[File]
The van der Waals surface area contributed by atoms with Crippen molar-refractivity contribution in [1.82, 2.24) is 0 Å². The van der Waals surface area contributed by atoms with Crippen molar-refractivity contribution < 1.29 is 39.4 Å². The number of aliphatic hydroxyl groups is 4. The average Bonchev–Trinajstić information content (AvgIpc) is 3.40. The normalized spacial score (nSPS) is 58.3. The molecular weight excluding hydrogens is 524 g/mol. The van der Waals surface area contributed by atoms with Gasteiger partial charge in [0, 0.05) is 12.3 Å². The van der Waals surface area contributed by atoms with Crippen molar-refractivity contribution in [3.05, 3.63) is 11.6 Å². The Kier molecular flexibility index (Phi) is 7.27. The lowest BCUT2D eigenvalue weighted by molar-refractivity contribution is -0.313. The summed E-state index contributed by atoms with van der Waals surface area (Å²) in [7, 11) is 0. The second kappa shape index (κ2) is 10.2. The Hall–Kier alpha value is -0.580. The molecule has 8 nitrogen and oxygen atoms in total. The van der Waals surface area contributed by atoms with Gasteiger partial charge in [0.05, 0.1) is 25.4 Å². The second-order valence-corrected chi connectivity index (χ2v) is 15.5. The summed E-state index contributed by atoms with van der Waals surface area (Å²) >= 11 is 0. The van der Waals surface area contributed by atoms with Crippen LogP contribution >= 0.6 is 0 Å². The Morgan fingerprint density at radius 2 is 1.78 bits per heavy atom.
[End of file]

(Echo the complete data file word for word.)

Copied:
The van der Waals surface area contributed by atoms with Crippen molar-refractivity contribution in [1.82, 2.24) is 0 Å². The van der Waals surface area contributed by atoms with Crippen molar-refractivity contribution < 1.29 is 39.4 Å². The number of aliphatic hydroxyl groups is 4. The average Bonchev–Trinajstić information content (AvgIpc) is 3.40. The normalized spacial score (nSPS) is 58.3. The molecular weight excluding hydrogens is 524 g/mol. The van der Waals surface area contributed by atoms with Gasteiger partial charge in [0, 0.05) is 12.3 Å². The van der Waals surface area contributed by atoms with Crippen molar-refractivity contribution in [3.05, 3.63) is 11.6 Å². The Kier molecular flexibility index (Phi) is 7.27. The lowest BCUT2D eigenvalue weighted by molar-refractivity contribution is -0.313. The summed E-state index contributed by atoms with van der Waals surface area (Å²) in [7, 11) is 0. The second kappa shape index (κ2) is 10.2. The Hall–Kier alpha value is -0.580. The molecule has 8 nitrogen and oxygen atoms in total. The van der Waals surface area contributed by atoms with Gasteiger partial charge in [0.05, 0.1) is 25.4 Å². The second-order valence-corrected chi connectivity index (χ2v) is 15.5. The summed E-state index contributed by atoms with van der Waals surface area (Å²) >= 11 is 0. The van der Waals surface area contributed by atoms with Crippen LogP contribution >= 0.6 is 0 Å². The Morgan fingerprint density at radius 2 is 1.78 bits per heavy atom.